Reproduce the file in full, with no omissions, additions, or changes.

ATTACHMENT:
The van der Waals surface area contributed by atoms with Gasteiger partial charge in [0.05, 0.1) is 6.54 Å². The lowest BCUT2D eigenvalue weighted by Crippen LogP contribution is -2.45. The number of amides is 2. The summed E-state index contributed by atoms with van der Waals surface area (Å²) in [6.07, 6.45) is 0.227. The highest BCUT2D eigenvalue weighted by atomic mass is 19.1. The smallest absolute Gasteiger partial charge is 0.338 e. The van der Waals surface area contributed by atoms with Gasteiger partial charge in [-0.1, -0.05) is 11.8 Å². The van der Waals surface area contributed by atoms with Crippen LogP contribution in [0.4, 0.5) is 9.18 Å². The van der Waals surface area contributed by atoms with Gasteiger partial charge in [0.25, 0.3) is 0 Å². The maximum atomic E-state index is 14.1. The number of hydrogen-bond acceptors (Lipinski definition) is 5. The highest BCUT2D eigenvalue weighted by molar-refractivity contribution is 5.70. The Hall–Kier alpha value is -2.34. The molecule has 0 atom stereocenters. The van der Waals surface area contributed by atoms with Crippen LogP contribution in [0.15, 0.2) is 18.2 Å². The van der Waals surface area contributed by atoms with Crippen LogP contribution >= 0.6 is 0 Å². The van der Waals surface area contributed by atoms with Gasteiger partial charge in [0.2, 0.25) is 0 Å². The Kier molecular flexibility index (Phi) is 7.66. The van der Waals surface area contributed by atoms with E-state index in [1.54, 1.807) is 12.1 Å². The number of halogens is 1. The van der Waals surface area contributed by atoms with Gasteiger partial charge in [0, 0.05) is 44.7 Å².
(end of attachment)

The van der Waals surface area contributed by atoms with Gasteiger partial charge in [0.05, 0.1) is 6.54 Å². The lowest BCUT2D eigenvalue weighted by Crippen LogP contribution is -2.45. The number of amides is 2. The summed E-state index contributed by atoms with van der Waals surface area (Å²) in [6.07, 6.45) is 0.227. The highest BCUT2D eigenvalue weighted by atomic mass is 19.1. The smallest absolute Gasteiger partial charge is 0.338 e. The van der Waals surface area contributed by atoms with Gasteiger partial charge in [-0.1, -0.05) is 11.8 Å². The van der Waals surface area contributed by atoms with Crippen LogP contribution in [0.4, 0.5) is 9.18 Å². The van der Waals surface area contributed by atoms with Gasteiger partial charge in [0.25, 0.3) is 0 Å². The maximum atomic E-state index is 14.1. The number of hydrogen-bond acceptors (Lipinski definition) is 5. The highest BCUT2D eigenvalue weighted by molar-refractivity contribution is 5.70. The Hall–Kier alpha value is -2.34. The molecule has 0 atom stereocenters. The van der Waals surface area contributed by atoms with Crippen LogP contribution in [0.15, 0.2) is 18.2 Å². The van der Waals surface area contributed by atoms with Crippen LogP contribution >= 0.6 is 0 Å². The van der Waals surface area contributed by atoms with Gasteiger partial charge in [0.2, 0.25) is 0 Å². The Kier molecular flexibility index (Phi) is 7.66. The van der Waals surface area contributed by atoms with E-state index in [1.54, 1.807) is 12.1 Å². The number of halogens is 1. The van der Waals surface area contributed by atoms with Gasteiger partial charge in [0, 0.05) is 44.7 Å².